We seem to have very little time suddenly. Days are more stuffed than the upstairs hamper I avert my gaze from, whistling as I pass, as if it can see me, as if it’s sitting there in judgment with socks spilling out of it. Modern life is ridiculous when it comes to the concept of time—having enough of it, spending it well, incessant discussion of achieving BALANCE. Workdays “conclude” hours after they should. Our kids are next in line to be not-enough-timers, as they’re living amateur versions of our schedules already.
We are too busy. Or at least we are too busy telling everyone how busy we are. Who has time for actual Time Management? For the implementation of another system? I don’t. Do you? I didn’t think so. You’re busy!
Packed to a button-busting extreme, many days feel like a sprint to the finish line. Not only do I feel unable to recall everything that’s happened since I woke up, I don’t remember my hopeful intentions for the day, which by now seem quaint. I’m sure they included a list of things I was going to finish—or start. The prioritizing of deadlines. Fun tidbits like scheduling a mammogram. Reopening the file of writing that menaces me like the Babadook. (I’d tell you about The Babadook but I don’t have time. Look it up instead of scheduling a mammogram or colonoscopy or whatever bliss is detailed on that prescription you’ve been carrying around for months.)
There were people I was going to respond to about things that felt essential in the shower but less so once the distractions of the day covered my brain like a knit cap. Was it this morning I ate the shard of English muffin my daughter left behind, the one that went down like coral reef? Or was it today that I drank too much coffee and stood at the sink, spray-gunning Cheerios into extinction rather than scooping them out of the drain—tripling the amount of time but delighted by the obliteration. This was done looking out the window into the frozen yard, lamenting the dead bushes I failed to protect from winter because I didn’t have Time to save them. I spent a minute considering the metaphor and then made mental plans to see my friend, an acupuncturist, to cure all my problems with her needles.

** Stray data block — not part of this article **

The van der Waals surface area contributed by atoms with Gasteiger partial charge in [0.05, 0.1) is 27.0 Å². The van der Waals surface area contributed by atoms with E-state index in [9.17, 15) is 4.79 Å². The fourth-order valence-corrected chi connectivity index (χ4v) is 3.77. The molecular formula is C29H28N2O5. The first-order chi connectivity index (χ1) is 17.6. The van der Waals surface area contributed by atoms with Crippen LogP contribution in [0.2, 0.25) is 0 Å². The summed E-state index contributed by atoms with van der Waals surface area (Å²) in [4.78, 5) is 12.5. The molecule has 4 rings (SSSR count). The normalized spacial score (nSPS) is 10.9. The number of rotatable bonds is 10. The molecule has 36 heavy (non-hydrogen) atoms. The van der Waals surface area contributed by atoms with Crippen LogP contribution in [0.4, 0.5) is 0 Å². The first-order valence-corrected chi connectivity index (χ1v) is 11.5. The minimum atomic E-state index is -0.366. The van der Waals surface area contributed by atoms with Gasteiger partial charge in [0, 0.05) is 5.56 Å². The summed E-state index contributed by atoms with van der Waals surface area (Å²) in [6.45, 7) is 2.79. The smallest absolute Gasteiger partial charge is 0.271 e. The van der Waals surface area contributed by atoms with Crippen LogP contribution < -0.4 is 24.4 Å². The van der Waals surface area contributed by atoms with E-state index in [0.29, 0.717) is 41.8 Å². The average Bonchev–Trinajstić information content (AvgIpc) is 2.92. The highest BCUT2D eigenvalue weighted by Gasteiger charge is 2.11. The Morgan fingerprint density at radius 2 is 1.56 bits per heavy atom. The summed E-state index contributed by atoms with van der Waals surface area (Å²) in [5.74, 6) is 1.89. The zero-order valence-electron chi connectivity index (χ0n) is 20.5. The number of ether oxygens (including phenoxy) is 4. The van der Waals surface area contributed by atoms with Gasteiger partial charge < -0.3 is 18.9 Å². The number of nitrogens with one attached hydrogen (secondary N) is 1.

Then a text came in about something pressing and I didn’t return to thoughts of curative needles all day.
I don’t think we move far from our baseline time-management style. Whatever our natural method of getting things done at any moment seems a good predictor of how we’ll go on getting things done. I was appalled as a kid watching my brother’s nearly comical procrastinations. Just knowing all the homework he’d have to cram into buzzer-beating all-nighters set my nervous system ablaze. In horror, I’d watch him gather up crumpled stacks of work and microwaved, food-like items and begin the tasks he could have handled over a period of weeks. It was a live freak show at our kitchen table, with black beans and melted cheese.